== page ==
After discovering the documentary in a book, pennias rediscovered these frameworks in an exhibition in Barcelona devoted to the impact of tourism. The Swedes who don’t know who Franco is – or, knowing that, they don’t want to leave money in their own country – are Spaniards who landed in other destinations in the pre coved era. The beach is a place where, in principle, people take a nap. “That movie reflects what we do on holiday, you leave politics behind. “I’m on holiday, most of all,” you can go to some authoritarian places, we won’t make him so disgusting. The film helps to understand the past, but it also helps to understand the logic of today’s tourists. ”
In the process of recording, some official truths were questioned: “we imagine that tourism has brought freedom and broken the regime, but on the contrary: tourism has given him several years of encouragement and, of course, money, even though it has brought contradictions to the regime itself.” Democracy reinforces the bet on the sun and the beach. “All governments more or less support the same model.”
This comic book shows the evolution of a dual process of shared brick culture: residential development required by tourism at the expense of traditional landscapes, such as the Levant garden and the gentrification of urban communities, which have been degraded and revitalized by public funds in the past, It’s like the European Commission’s urban planning. “Ultimately, regeneration means that public funds are used to attract private investment, rather than to improve the lives of people living in these communities,” the authors said.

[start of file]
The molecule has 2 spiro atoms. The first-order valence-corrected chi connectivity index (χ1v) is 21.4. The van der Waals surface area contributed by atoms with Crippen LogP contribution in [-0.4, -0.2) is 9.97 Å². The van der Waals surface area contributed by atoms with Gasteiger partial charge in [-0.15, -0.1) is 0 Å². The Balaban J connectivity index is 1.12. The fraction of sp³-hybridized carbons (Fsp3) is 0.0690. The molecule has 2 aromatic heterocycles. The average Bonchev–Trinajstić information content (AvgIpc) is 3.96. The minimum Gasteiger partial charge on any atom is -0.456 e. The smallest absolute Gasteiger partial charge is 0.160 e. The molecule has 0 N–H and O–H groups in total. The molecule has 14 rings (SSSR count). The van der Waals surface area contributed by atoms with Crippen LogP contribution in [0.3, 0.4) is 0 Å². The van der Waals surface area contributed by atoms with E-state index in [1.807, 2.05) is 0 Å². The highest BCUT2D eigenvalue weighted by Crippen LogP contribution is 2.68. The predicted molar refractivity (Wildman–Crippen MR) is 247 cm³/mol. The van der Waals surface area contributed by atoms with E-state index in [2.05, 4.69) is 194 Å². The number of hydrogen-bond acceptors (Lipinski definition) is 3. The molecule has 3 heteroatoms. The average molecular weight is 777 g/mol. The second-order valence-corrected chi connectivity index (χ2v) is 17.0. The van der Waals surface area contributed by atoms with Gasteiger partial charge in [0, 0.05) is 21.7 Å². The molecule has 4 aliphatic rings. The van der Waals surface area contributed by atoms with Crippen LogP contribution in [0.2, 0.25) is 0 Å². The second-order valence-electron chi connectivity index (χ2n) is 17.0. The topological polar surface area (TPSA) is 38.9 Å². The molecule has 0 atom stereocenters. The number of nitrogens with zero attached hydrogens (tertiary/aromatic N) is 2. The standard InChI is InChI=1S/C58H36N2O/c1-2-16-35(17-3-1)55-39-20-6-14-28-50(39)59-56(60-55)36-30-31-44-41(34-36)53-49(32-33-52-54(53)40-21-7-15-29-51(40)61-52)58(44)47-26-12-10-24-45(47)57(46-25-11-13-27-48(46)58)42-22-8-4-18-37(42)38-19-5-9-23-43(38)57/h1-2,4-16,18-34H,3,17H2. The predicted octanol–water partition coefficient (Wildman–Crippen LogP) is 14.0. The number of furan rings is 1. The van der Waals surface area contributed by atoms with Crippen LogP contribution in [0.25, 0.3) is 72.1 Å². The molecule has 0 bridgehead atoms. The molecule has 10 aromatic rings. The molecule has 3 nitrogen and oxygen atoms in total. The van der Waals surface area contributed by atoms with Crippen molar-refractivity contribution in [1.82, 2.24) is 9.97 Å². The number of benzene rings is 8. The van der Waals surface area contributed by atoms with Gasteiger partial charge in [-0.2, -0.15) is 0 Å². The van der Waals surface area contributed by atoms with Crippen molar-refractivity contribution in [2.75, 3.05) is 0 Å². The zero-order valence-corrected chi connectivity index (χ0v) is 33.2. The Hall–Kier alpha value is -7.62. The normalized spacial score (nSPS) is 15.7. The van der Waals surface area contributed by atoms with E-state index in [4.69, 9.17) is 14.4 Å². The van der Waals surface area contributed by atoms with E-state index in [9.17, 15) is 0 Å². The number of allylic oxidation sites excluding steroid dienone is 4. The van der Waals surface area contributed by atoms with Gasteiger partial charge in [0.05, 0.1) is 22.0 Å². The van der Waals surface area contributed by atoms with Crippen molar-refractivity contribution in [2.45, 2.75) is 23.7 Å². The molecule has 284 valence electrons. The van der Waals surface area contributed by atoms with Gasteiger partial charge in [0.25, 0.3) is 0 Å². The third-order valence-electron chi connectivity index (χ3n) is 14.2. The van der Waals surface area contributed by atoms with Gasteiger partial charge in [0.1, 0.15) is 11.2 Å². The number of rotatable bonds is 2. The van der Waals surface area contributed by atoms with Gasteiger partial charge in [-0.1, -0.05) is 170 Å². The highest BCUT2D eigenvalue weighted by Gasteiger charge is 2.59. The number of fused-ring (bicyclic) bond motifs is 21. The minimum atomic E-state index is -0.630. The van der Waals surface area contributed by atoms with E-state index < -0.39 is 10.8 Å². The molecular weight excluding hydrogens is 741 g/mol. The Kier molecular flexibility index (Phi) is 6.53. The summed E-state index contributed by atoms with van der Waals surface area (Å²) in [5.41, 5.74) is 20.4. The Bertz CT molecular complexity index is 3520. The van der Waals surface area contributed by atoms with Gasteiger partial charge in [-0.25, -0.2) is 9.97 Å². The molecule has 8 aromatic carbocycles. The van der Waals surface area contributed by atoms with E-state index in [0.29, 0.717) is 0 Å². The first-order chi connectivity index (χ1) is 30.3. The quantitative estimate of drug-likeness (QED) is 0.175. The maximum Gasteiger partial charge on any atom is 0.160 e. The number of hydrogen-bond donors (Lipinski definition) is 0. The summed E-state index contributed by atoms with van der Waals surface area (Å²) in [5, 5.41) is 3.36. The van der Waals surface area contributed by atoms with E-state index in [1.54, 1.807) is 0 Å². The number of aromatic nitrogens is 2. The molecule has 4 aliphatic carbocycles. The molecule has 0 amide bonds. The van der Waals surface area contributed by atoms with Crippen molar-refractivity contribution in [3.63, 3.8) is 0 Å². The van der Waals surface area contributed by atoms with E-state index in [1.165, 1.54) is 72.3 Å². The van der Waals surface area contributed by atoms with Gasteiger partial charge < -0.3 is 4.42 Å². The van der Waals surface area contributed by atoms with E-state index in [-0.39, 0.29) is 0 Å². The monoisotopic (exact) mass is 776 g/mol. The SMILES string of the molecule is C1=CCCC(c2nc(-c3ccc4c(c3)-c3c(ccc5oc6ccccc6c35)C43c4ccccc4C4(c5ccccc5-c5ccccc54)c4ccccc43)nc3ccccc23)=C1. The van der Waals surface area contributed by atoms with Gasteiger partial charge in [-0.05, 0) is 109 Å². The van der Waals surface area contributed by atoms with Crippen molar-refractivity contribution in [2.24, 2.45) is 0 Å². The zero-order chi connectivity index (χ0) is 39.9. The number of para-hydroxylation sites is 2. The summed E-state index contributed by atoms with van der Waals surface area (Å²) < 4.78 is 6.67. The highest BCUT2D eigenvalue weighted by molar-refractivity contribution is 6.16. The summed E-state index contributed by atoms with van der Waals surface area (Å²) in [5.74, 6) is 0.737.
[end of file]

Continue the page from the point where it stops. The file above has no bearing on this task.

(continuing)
The epidemic has hindered gentrification, but in 2018, when ana penyas chose tourism as her second project, it was a heated debate in crowded cities such as Barcelona. “But I don’t think I want to stay here now: rent rises, airbnb… In my opinion, everything could disappear soon, and now it’s obvious, “he said, referring to the end of the pandemic. “I think it’s interesting that I understand why,” he continued. “How we got there. You meet Francoism, which is the premise that tourism legitimizes the regime. In the 1980s and 1990s, tourism was regarded as innocent, and finally tourism was an excuse, leading to other problems related to Spanish territory and bricks. “